Capricorn inspired to help by member’s fight with prostate cancer.
There are more than 20,000 very important reasons why Australasia’s largest automotive cooperative, Capricorn, has made a dedicated effort to accept donations to the Prostate Cancer Foundation of Australia.
Following the highly successful Capricorn Cares Farmer’s Drought fundraising initiative conducted last year, Capricorn has dedicated this year’s Capricorn Cares effort to increase awareness and collect donations from its vast Member base towards Prostate cancer research.
Prostate cancer is one of the most commonly diagnosed cancers in Australia, affecting one in seven men. One of those 20,000 plus men diagnosed last year was Capricorn Member, John Spicer from John Spicer’s Mechanical Repairs in NSW. Like many men, John never thought about Prostate Cancer until a routine blood test revealed that he was suffering from it.
“I never thought about prostate cancer at all, but I needed to get my Prostate Specific Antigen (PSA) and cholesterol tested every year as part of my medicals needed for my speedway racing. And it was this very simple blood test that showed something was going on” John said.
The impact of the disease made it clear, it’s not just a men’s cancer. It’s a family’s cancer that impacts wives, children, mothers, fathers and friends too.
“My four adult children were extremely shocked and wanted to help out in any way they could. I was initially diagnosed in September last year and I was ok until I had my first radiation treatment. I came back to the office and it hit me – I have cancer.
“My wife took over running the business with a friend to keep our customers happy so I could rest after treatment every day.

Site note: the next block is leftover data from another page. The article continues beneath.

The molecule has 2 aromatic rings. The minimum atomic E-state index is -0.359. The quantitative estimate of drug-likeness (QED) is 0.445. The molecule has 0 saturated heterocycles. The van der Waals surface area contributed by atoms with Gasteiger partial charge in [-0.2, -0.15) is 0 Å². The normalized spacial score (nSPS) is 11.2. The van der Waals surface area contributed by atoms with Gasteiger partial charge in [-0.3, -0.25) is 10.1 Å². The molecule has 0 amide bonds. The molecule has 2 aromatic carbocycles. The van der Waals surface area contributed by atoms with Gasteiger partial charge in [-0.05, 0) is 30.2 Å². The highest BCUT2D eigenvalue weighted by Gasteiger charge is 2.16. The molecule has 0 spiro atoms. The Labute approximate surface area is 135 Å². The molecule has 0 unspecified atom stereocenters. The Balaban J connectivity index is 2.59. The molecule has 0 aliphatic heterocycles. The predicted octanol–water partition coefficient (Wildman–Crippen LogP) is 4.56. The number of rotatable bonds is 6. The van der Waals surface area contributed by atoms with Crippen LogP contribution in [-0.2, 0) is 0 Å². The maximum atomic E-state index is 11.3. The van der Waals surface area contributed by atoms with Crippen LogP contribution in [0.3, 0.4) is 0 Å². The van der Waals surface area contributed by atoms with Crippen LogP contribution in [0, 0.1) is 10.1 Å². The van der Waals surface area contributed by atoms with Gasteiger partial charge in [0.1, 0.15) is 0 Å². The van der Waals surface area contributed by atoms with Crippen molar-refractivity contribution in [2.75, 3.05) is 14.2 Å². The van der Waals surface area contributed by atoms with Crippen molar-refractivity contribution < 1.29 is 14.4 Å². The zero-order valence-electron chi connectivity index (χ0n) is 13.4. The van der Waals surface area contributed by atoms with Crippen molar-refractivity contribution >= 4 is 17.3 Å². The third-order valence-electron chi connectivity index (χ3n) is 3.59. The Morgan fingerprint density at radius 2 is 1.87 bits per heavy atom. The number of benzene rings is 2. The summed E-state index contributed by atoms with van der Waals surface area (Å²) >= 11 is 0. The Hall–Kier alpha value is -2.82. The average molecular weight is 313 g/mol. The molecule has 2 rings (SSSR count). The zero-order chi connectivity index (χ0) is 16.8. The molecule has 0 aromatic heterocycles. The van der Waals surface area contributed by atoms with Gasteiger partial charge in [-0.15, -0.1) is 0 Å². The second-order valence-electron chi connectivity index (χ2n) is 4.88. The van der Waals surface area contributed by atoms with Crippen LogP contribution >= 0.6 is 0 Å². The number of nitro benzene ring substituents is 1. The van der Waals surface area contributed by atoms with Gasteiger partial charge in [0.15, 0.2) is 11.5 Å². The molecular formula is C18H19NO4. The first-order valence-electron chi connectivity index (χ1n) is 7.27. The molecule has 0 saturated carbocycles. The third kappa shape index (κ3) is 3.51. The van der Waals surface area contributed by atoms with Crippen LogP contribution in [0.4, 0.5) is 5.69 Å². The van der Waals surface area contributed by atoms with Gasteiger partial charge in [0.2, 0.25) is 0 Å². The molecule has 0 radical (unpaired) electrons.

But I found that I really couldn’t leave the business full time as I had to still do the rego checks and vehicle diagnosing,” John said. John was more fortunate than most. By getting the simple PSA blood test every year, he was able to catch the disease early. And while he’s not out of the woods just yet, it’s clear that getting tested has significantly increased his chances of making a full recovery.
“By the time symptoms show, that usually means it’s too late. I’m not “all clear” at the moment, but after treatment my PSA levels have halved. “I want to retire in a few years and enjoy travelling and fishing with my wife. But that wouldn’t be possible without getting tested.
I can’t stress it enough. Early detection is a must. Just do it,” John said.
For the sake of your wives, your children, your friends and the other people in your life, ask your doctor for a PSA blood test this month. Even if your doctor says you don’t fit the likely profile, getting tested early is the best way to track changes in your PSA levels in the future, that can indicate the presence of the disease.
What You Should Know About Prostate Cancer
- In Australia and New Zealand, Prostate cancer is the most commonly diagnosed cancer in men
- More than 20,000 men are diagnosed with Prostate cancer in Australia and New Zealand every year
- Studies have shown high fat diets and the consumption of processed meats and alcohol can also increase the risks of cancer
The Capricorn Cares fundraising campaign is accepting donations to the Prostate Cancer Foundation of Australia. To donate, Members should login to capricorn. coop and complete the donation form. All donations are entirely tax deductible and 100 per cent of all funds raised from this Capricorn Cares campaign in Australia will go directly to the Prostate Cancer Foundation of Australia.
The Prostate Specific Antigen Test (PSA Test) is a simple blood test and the most common screening tool for the early detection of Prostate cancer. It might be the most important test you’ll ever do, but the reality is, too many men put it off until it’s too late.